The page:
Welcome back, wizards! This is the second half of a comprehensive review of everything
there is to know about Lemuria, so be sure to check out the first half if you haven’t already. With that said, let’s get started
With some worlds being so easy and some being killer hard, (I’m looking at you, Azteca) most wizards will naturally have the same question about Lemuria: where does it fall on the difficulty scale? It’s no fun if a world is too easy, but a long and hard world is the bane of
everybody’s existence. The answer to this question will, of course, be an opinion, but, seeing as I have finished Lemuria already, I will give my thoughts. In my opinion, Lemuria’s difficulty is
slightly above average.
It is not nearly as difficult nor long as Azteca or even Khrysalis, but it is no walk in the
park either. This is primarily because of the abundance of cheating bosses in Lemuria, which
make it nearly impossible to quest solo in this world. The enemies also have very high damage
and somewhat high health, so a team is highly recommended. Because the world came out
recently, it is recommended that you play it now while most people still have not finished it so
that it will be easiest to find a team.
It should also be noted that an unusually high proportion of Lemuria foes like to stun you, so consider bringing Conviction in your deck for this world, especially against Myth enemies.
The scarcity of given stun blocks in PvE makes being stun spammed very difficult to get out of if you don’t have Conviction, especially in 4v4 fights where the enemies like to spam Choke,
Blinding Light, Storm Lord, Frost Giant, and more. This is just a good thing to keep in the back
of your mind as you quest throughout Lemuria.
To comment on the final fight of Lemuria, there must be spoilers, so skip to the next paragraph if you wish to avoid them. The last fight of Lemuria is against 8 cheating bosses simultaneously, which can be difficult to beat if you don’t know the easy way to win: there’s no serious late cheat. All you really have to do is make sure one member of your team stays alive (like someone with very high resist on their gear) and flee and come back whenever you need infinitely. As far as has been seen, no serious late cheat exists in this fight, so that is an easy way to win. The fight itself is actually quite hard, especially because of the damage cap preventing you from one-shotting the enemies and the 8v4 mechanic allowing your spells to only hit up to 4 out of 8 foes per attack, but the ability to flee and come back infinitely does make it substantially more manageable. Of course, not all drops from these foes are yet known, so feel free to farm and see if you get something rare!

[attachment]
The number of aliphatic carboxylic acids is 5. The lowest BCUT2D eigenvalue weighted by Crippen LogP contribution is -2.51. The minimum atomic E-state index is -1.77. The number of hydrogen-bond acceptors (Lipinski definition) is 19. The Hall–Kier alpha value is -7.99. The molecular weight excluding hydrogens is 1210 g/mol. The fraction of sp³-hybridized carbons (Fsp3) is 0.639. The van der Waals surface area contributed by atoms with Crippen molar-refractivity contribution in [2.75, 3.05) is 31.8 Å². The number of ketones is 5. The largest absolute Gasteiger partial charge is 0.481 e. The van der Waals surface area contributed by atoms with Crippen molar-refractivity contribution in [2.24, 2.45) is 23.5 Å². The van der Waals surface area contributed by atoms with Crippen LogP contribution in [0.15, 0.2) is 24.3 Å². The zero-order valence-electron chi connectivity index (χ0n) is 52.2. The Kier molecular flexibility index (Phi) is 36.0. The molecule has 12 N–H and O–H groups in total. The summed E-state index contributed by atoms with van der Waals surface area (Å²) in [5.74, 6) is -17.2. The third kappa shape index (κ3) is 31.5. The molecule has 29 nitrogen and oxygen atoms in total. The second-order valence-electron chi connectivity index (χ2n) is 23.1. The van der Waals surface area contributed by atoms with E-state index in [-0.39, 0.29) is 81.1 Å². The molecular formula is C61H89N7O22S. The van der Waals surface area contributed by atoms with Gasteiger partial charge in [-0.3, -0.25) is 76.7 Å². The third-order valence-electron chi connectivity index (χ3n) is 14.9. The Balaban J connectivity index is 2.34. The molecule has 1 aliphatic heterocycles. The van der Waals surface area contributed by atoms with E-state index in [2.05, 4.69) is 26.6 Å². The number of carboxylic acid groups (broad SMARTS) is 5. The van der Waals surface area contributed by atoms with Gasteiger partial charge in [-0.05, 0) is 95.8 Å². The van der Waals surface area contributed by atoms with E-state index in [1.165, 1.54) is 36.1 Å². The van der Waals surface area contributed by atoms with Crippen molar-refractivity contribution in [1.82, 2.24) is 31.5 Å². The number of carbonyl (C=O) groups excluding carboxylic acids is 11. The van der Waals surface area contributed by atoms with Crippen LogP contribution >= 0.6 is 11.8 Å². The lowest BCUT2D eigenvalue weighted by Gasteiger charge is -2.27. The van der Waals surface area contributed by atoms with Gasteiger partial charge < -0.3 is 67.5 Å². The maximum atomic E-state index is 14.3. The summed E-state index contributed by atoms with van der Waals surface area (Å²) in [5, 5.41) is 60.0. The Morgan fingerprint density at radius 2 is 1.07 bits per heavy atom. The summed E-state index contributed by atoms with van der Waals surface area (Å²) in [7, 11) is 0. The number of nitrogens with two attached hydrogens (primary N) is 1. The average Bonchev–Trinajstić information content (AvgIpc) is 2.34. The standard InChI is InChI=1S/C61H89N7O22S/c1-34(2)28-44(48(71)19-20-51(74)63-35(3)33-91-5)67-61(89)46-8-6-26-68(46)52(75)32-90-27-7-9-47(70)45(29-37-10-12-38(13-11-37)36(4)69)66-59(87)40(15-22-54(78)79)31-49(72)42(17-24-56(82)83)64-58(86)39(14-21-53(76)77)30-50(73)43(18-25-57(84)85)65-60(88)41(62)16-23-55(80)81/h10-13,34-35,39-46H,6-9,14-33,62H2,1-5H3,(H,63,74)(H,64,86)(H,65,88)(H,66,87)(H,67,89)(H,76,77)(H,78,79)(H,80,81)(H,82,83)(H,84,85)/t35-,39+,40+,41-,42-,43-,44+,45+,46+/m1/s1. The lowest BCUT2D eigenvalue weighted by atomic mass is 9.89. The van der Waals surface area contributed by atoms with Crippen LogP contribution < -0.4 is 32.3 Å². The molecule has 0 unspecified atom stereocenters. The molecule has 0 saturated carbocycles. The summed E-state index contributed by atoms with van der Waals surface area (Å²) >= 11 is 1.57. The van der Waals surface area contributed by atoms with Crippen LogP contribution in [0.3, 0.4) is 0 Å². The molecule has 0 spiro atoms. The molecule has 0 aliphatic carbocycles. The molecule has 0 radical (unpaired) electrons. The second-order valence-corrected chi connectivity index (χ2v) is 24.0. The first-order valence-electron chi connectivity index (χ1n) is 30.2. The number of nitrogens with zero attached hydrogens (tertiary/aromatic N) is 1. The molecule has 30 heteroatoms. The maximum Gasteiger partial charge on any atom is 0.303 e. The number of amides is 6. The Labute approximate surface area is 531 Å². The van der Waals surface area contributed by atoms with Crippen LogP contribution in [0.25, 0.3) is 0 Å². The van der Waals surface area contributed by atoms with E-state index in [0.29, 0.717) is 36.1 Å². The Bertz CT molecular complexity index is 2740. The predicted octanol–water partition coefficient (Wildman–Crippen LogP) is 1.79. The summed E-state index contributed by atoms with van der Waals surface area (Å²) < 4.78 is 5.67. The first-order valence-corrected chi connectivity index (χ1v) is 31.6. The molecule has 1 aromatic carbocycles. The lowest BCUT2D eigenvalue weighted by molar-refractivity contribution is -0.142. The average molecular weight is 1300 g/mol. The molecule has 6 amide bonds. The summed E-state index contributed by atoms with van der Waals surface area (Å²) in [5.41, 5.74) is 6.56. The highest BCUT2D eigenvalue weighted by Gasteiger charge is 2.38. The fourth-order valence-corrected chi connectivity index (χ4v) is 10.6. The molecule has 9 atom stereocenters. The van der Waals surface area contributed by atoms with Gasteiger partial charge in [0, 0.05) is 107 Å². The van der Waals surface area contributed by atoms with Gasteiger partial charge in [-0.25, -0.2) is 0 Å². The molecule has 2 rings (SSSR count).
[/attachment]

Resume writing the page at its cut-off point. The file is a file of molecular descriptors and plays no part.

Questline and Length
To speak succinctly, Lemuria is a little longer than the other recently released worlds,
which is a bit of a breath of fresh air considering the wait for it. There is an abundance of quests waiting to be completed, ranging from collect quests to street enemies to bosses to cheating bosses and everything in between. The length of Lemuria might have made it feel like a bit of drag had it not been for the aforementioned beautiful aesthetic as you traverse the landscape of such a diverse and colorful world. It also helps that the world has an interesting story, keeping the player invested and engaged throughout. For this reason, it is not recommended to skip the dialogue on the first playthrough, though that is of course the player’s decision.
Despite its length, it doesn’t actually feel that long when playing through it because it really does make for an enjoyable experience questing through Lemuria, which can’t fully be
said of some other worlds. Part of what contributes to the length is the aforementioned difficulty in Part 3, but, in my opinion, this is better than a world having long length because of an abundance of low-odds collect quests and asking the player to defeat the same street enemies in 3 or more separate quests. It’s also very nice that wizards receive the new Lemuria spells near the beginning of the world, which allows them to use these new spells against the various foes that come their way. As mentioned in the first half of this guide, some of the new spells are undoubtedly excellent for PvE, giving players powerful tools to destroy powerful foes. To sum up, Lemuria is a bit long, but its strengths turn its length into a positive by prolonging the experience of the world’s many great features.
Wrap Up and Final Thoughts
Coming in as the 15th main quest world of the Spiral, Lemuria has a lot of competition,
but it honestly delivers a lot that some of the other worlds struggle with a bit. It is long but not
too long; it is difficult but not too difficult; the new spells are (for the most part) strong yet
balanced; the aesthetic is gorgeous; the gear is mostly subpar but contains a few hidden gems
worth searching for. These reasons and more make Lemuria worthy of a playthrough whenever
you have the time. So, what are you waiting for? Head to Telos and begin your adventure!
Check out: All Lemuria Spells